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Horizontal distance calculations


dharak1
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The thread title is pretty vague so let me add on to that.

Lets say I have a model rocket with a max apogee of 300m, how would I calculate how far it would go horizontally if shot off at a 45 degree angle for maximum distance. We'll assume windspeed is zero but does air resistance have a different effect on the rocket if it isn't completely vertical. We can leave the parachute out too. I'd appreciate help with this, thank you in advance.

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Okay, there's many ways to do this. I've used the Euler method in a heavily simplified cannon ball FORTRAN program, which can output to excel and graph the path (awesome, to me).

But there are some pretty accurate methods, but I'm no expert on them. I'm afraid you'll need other members, or a lot of googling.

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3 hours ago, dharak1 said:

The thread title is pretty vague so let me add on to that.

Lets say I have a model rocket with a max apogee of 300m, how would I calculate how far it would go horizontally if shot off at a 45 degree angle for maximum distance. We'll assume windspeed is zero but does air resistance have a different effect on the rocket if it isn't completely vertical. We can leave the parachute out too. I'd appreciate help with this, thank you in advance.

First a little correction, 45 degrees only gets you your max distance when air resistance is neglected, when you take it into account the max distance will be obtained with an angle lower than 45 degrees... assuming constant air density (which is fine for 300m). 

Also is the rocket's apogee if it goes straight up or is it when it's launched at 45 degrees?

Air resistance can be assumed to be only proportional to the speed of the rocket, it should not vary depending on the angle of the rocket in this situation.

The best way then to calculate this is to look up the equations of motion for projectile motion with air resistance and then solve them. There are many way to solve them, the Euler method as mentioned above is one of the simpler ways (and will be more than accurate enough for the sort of calculation you have in mind) but there are many more.

Edited by Steel
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You'll also need to factor in that you've a specific burn time (the time the engine's on) and wind conditions. The last can make huuge difference once the rocket is fully empty. Euler method comes to mind, but I'm no coder to actually code that.

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1 hour ago, Bill Phil said:

 

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You'll also need to factor in that you've a specific burn time (the time the engine's on) and wind conditions. The last can make huuge difference once the rocket is fully empty. Euler method comes to mind, but I'm no coder to actually code that.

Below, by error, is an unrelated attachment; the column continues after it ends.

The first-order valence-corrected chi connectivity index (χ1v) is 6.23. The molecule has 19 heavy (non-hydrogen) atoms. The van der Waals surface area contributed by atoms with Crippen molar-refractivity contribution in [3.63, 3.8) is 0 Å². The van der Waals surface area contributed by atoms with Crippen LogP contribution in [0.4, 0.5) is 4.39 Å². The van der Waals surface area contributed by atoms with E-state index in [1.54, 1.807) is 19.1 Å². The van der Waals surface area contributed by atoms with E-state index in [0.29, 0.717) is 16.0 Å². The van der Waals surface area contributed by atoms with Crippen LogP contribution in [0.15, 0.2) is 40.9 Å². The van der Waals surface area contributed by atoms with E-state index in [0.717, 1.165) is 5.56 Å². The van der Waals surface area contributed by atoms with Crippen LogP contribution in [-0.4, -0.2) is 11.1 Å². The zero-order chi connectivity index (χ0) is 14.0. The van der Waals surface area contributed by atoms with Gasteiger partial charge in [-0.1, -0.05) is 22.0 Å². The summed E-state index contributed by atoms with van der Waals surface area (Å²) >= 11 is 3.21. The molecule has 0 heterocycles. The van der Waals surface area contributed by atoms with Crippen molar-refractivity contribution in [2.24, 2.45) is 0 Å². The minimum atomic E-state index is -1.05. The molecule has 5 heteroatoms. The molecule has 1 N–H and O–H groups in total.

Yeah it's going to depend on how you want to model your rocket. If you want a simple option you can estimate the launch as instantly giving your rocket an initial velocity and then going from there, if you want to actually model the rocket as a rocket then that's another layer of complexity to add with force being applied by the engine and the mass of the rocket getting lower with time.

If you wanted to add in the effect of the wind then there's another layer, as you need to calculate the force on the rocket by the wind depending on how the rocket is oriented into the wind.

You can essentially make this as simple or complicated as you want.

Edited by Steel
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Honnestly the easiest way would be to treat the rocket as a point mass and then use the basic kinematic equations.  if you want something more precise that takes into account parachutes wind speed and direction then you would want to use a program like rocksim (more accurate, but costs $$) or openRocket (free, not as good)

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Without air resistance and with short burn time (long coast time), maximum distance traveled when fired at 45° angle is twice the maximum height achieved when fired straight up. However, that's hardly reasonable assumption for a model rocket. Unfortunately, there is no formula you can simply plug this into to get the distance. Even if we ignore the engine thrust profile, and you simply shoot model rocket from a slingshot, air resistance is significant, and there is no analytic solution for ballistic trajectory with drag.

That means, the only thing you can do is plug the numbers into a computer model and run a simulation. Quadratic drag with constant drag coefficient gives reasonable approximation for a model rocket. Drag coefficient can be acquired by simply playing with the number until you get correct altitude for the given rocket motor. Of course, that assumes a known thrust profile, which you can usually get from rocket motor's manufacturer.

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